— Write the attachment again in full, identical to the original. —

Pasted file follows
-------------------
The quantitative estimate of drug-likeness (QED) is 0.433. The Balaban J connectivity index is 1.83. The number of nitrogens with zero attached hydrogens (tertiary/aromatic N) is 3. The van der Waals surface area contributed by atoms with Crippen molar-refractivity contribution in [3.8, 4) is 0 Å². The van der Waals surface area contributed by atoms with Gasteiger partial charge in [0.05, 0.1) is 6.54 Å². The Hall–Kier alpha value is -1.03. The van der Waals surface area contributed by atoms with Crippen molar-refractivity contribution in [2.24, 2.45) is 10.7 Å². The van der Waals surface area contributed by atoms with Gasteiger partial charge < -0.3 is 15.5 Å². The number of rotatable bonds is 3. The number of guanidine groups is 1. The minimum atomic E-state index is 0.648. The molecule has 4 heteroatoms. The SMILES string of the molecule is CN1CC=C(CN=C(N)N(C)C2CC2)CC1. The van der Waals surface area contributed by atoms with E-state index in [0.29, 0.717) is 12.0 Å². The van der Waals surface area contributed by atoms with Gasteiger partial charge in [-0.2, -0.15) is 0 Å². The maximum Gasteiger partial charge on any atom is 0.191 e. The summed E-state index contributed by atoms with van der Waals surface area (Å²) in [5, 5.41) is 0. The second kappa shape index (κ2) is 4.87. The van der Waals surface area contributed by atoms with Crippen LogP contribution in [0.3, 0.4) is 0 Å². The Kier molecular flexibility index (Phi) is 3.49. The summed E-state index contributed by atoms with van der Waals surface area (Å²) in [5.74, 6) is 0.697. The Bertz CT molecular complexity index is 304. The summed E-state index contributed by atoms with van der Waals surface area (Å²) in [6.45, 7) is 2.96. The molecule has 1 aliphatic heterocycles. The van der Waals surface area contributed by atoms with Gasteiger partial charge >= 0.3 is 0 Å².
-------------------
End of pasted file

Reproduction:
The quantitative estimate of drug-likeness (QED) is 0.433. The Balaban J connectivity index is 1.83. The number of nitrogens with zero attached hydrogens (tertiary/aromatic N) is 3. The van der Waals surface area contributed by atoms with Crippen molar-refractivity contribution in [3.8, 4) is 0 Å². The van der Waals surface area contributed by atoms with Gasteiger partial charge in [0.05, 0.1) is 6.54 Å². The Hall–Kier alpha value is -1.03. The van der Waals surface area contributed by atoms with Crippen molar-refractivity contribution in [2.24, 2.45) is 10.7 Å². The van der Waals surface area contributed by atoms with Gasteiger partial charge < -0.3 is 15.5 Å². The number of rotatable bonds is 3. The number of guanidine groups is 1. The minimum atomic E-state index is 0.648. The molecule has 4 heteroatoms. The SMILES string of the molecule is CN1CC=C(CN=C(N)N(C)C2CC2)CC1. The van der Waals surface area contributed by atoms with E-state index in [0.29, 0.717) is 12.0 Å². The van der Waals surface area contributed by atoms with Gasteiger partial charge in [-0.2, -0.15) is 0 Å². The maximum Gasteiger partial charge on any atom is 0.191 e. The summed E-state index contributed by atoms with van der Waals surface area (Å²) in [5, 5.41) is 0. The second kappa shape index (κ2) is 4.87. The van der Waals surface area contributed by atoms with Crippen LogP contribution in [0.3, 0.4) is 0 Å². The Kier molecular flexibility index (Phi) is 3.49. The summed E-state index contributed by atoms with van der Waals surface area (Å²) in [5.74, 6) is 0.697. The Bertz CT molecular complexity index is 304. The summed E-state index contributed by atoms with van der Waals surface area (Å²) in [6.45, 7) is 2.96. The molecule has 1 aliphatic heterocycles. The van der Waals surface area contributed by atoms with Gasteiger partial charge >= 0.3 is 0 Å².